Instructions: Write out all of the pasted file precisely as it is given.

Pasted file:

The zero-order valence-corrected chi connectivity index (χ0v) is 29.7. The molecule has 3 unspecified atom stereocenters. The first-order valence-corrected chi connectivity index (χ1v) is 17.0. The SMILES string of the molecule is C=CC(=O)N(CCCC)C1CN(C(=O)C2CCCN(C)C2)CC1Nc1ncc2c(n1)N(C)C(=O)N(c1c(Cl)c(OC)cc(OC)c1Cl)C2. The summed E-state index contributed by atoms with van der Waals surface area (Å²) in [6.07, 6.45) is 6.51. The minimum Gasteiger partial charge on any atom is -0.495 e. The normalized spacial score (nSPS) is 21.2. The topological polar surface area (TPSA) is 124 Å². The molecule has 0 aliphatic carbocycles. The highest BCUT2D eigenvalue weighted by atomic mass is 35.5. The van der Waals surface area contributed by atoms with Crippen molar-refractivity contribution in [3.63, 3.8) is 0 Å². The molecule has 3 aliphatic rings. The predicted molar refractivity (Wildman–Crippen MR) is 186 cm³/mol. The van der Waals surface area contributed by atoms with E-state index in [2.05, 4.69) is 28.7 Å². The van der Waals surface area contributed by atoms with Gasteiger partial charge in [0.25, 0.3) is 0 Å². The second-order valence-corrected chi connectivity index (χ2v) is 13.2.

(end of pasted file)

The zero-order valence-corrected chi connectivity index (χ0v) is 29.7. The molecule has 3 unspecified atom stereocenters. The first-order valence-corrected chi connectivity index (χ1v) is 17.0. The SMILES string of the molecule is C=CC(=O)N(CCCC)C1CN(C(=O)C2CCCN(C)C2)CC1Nc1ncc2c(n1)N(C)C(=O)N(c1c(Cl)c(OC)cc(OC)c1Cl)C2. The summed E-state index contributed by atoms with van der Waals surface area (Å²) in [6.07, 6.45) is 6.51. The minimum Gasteiger partial charge on any atom is -0.495 e. The normalized spacial score (nSPS) is 21.2. The topological polar surface area (TPSA) is 124 Å². The molecule has 0 aliphatic carbocycles. The highest BCUT2D eigenvalue weighted by atomic mass is 35.5. The van der Waals surface area contributed by atoms with Crippen molar-refractivity contribution in [3.63, 3.8) is 0 Å². The molecule has 3 aliphatic rings. The predicted molar refractivity (Wildman–Crippen MR) is 186 cm³/mol. The van der Waals surface area contributed by atoms with E-state index in [2.05, 4.69) is 28.7 Å². The van der Waals surface area contributed by atoms with Gasteiger partial charge in [0.25, 0.3) is 0 Å². The second-order valence-corrected chi connectivity index (χ2v) is 13.2.